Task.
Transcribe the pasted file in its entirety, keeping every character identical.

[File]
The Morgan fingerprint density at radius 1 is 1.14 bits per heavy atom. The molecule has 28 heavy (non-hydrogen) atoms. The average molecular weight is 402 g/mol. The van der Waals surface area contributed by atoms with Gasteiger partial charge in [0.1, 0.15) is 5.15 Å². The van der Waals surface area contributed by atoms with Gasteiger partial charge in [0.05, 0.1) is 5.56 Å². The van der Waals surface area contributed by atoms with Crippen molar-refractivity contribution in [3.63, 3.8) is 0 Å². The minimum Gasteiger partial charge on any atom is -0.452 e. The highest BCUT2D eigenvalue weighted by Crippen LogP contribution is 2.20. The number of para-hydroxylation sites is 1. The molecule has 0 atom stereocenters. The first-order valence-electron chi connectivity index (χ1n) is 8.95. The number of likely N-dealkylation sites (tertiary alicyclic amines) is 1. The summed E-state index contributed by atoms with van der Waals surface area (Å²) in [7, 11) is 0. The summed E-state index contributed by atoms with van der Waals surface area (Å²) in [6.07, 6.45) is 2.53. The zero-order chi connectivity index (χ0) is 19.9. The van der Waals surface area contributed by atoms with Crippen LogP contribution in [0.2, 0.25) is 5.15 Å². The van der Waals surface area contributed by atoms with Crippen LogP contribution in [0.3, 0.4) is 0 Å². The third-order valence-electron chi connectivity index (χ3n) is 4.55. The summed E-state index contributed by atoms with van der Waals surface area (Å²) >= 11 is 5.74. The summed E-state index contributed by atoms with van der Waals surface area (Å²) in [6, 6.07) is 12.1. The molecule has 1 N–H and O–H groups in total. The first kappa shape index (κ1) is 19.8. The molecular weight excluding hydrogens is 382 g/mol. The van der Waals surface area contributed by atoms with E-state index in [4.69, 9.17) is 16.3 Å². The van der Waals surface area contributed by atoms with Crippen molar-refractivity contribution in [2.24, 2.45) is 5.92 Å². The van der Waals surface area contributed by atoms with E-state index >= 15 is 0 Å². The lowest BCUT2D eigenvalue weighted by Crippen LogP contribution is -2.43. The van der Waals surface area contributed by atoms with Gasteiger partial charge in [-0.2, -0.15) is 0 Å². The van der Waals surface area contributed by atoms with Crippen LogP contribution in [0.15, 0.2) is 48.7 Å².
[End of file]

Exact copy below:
The Morgan fingerprint density at radius 1 is 1.14 bits per heavy atom. The molecule has 28 heavy (non-hydrogen) atoms. The average molecular weight is 402 g/mol. The van der Waals surface area contributed by atoms with Gasteiger partial charge in [0.1, 0.15) is 5.15 Å². The van der Waals surface area contributed by atoms with Gasteiger partial charge in [0.05, 0.1) is 5.56 Å². The van der Waals surface area contributed by atoms with Crippen molar-refractivity contribution in [3.63, 3.8) is 0 Å². The minimum Gasteiger partial charge on any atom is -0.452 e. The highest BCUT2D eigenvalue weighted by Crippen LogP contribution is 2.20. The number of para-hydroxylation sites is 1. The molecule has 0 atom stereocenters. The first-order valence-electron chi connectivity index (χ1n) is 8.95. The number of likely N-dealkylation sites (tertiary alicyclic amines) is 1. The summed E-state index contributed by atoms with van der Waals surface area (Å²) in [7, 11) is 0. The summed E-state index contributed by atoms with van der Waals surface area (Å²) in [6.07, 6.45) is 2.53. The zero-order chi connectivity index (χ0) is 19.9. The van der Waals surface area contributed by atoms with Crippen LogP contribution in [0.2, 0.25) is 5.15 Å². The van der Waals surface area contributed by atoms with Crippen LogP contribution in [0.3, 0.4) is 0 Å². The third-order valence-electron chi connectivity index (χ3n) is 4.55. The summed E-state index contributed by atoms with van der Waals surface area (Å²) >= 11 is 5.74. The summed E-state index contributed by atoms with van der Waals surface area (Å²) in [6, 6.07) is 12.1. The molecule has 1 N–H and O–H groups in total. The first kappa shape index (κ1) is 19.8. The molecular weight excluding hydrogens is 382 g/mol. The van der Waals surface area contributed by atoms with E-state index in [4.69, 9.17) is 16.3 Å². The van der Waals surface area contributed by atoms with Crippen molar-refractivity contribution in [2.24, 2.45) is 5.92 Å². The van der Waals surface area contributed by atoms with E-state index >= 15 is 0 Å². The lowest BCUT2D eigenvalue weighted by Crippen LogP contribution is -2.43. The van der Waals surface area contributed by atoms with Gasteiger partial charge in [-0.2, -0.15) is 0 Å². The van der Waals surface area contributed by atoms with Crippen LogP contribution in [0.15, 0.2) is 48.7 Å².